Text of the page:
Soroba mum sells bespoke bags to fund a mobility scooter

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A Soroba mum who feels like she is missing out on family events due to ill-health is raising money for a mobility scooter by selling bags, beads and bangles.

Sheila Brown, who picked up the skills to create the items from community education classes, suffers with a bad back, as well as Chronic Obstructive Pulmonary Disease.

After renting a mobility scooter so she could take part in the recent independence parade, Sheila said it was great to be able to join in and looked into purchasing one.

Websites were suggesting applying for grants or doing a crowdfunding campaign.

‘I thought about going for grants and things,’ she told The Oban Times,  ‘but there are lots of people about who need the same as I do, but they don’t have the skills to at least get some of [the funds].

‘So if I was to ask for a grant, then maybe I am taking away from someone who cannot do what I can do. I don’t like asking for things.’

She added: ‘I would never be able to afford £1,700 at once without doing something like this.’

Sheila made her first bag for her granddaughter, after which her son, Murdo, encouraged her to sell them and asked her to create a bespoke bag out of his children’s kilt that he wore to his mum’s wedding.

So far, she has raised around £220, but will need to make at least £1,700 to fund a light and foldable scooter.

When asked what kind of impact the scooter would make, she said: ‘It will make a big difference – a fortnight ago my kids and their families went to a big forest park. I couldn’t go because there is a lot of walking involved. I would not be going on the rides and stuff, but you can go about and enjoy watching them.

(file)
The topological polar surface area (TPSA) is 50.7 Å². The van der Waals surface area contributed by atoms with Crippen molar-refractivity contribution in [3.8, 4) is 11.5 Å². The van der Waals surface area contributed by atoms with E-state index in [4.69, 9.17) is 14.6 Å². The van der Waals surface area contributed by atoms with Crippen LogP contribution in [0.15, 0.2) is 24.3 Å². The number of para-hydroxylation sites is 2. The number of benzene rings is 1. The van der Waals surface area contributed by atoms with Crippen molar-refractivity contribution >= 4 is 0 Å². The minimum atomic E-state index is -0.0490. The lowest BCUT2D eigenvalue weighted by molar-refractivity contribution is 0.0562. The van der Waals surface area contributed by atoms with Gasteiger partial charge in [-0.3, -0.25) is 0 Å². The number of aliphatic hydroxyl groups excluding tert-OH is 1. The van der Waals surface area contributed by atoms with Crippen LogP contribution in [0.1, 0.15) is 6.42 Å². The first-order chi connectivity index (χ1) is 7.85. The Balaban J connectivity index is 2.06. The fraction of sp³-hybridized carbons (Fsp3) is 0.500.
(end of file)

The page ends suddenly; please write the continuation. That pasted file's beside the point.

‘I am missing out on all that with the grand kids because I can’t walk very far.’

Sheila, who also lives with depression and anxiety, was a big supporter of the adult community education classes.

‘Things like that are a godsend if you have mental health problems,’ she said. ‘The classes are informal – that has been my social life for the past year. It is not just the creative side, it is the getting together with other people. It is a reason to go and talk to people.’

Sheila said that learning the skills and selling her own products has made her feel like she is ‘not totally worthless’.

She said at times when you are unable to work, you feel like you are not contributing. ‘But if I can do this and fund a mobility scooter for myself, then yeah me,’ she said.

She was also grateful to her family, who have provided support and encouragement.

To have a look at some of Sheila’s work, search Bags Beads & Bangles on Facebook.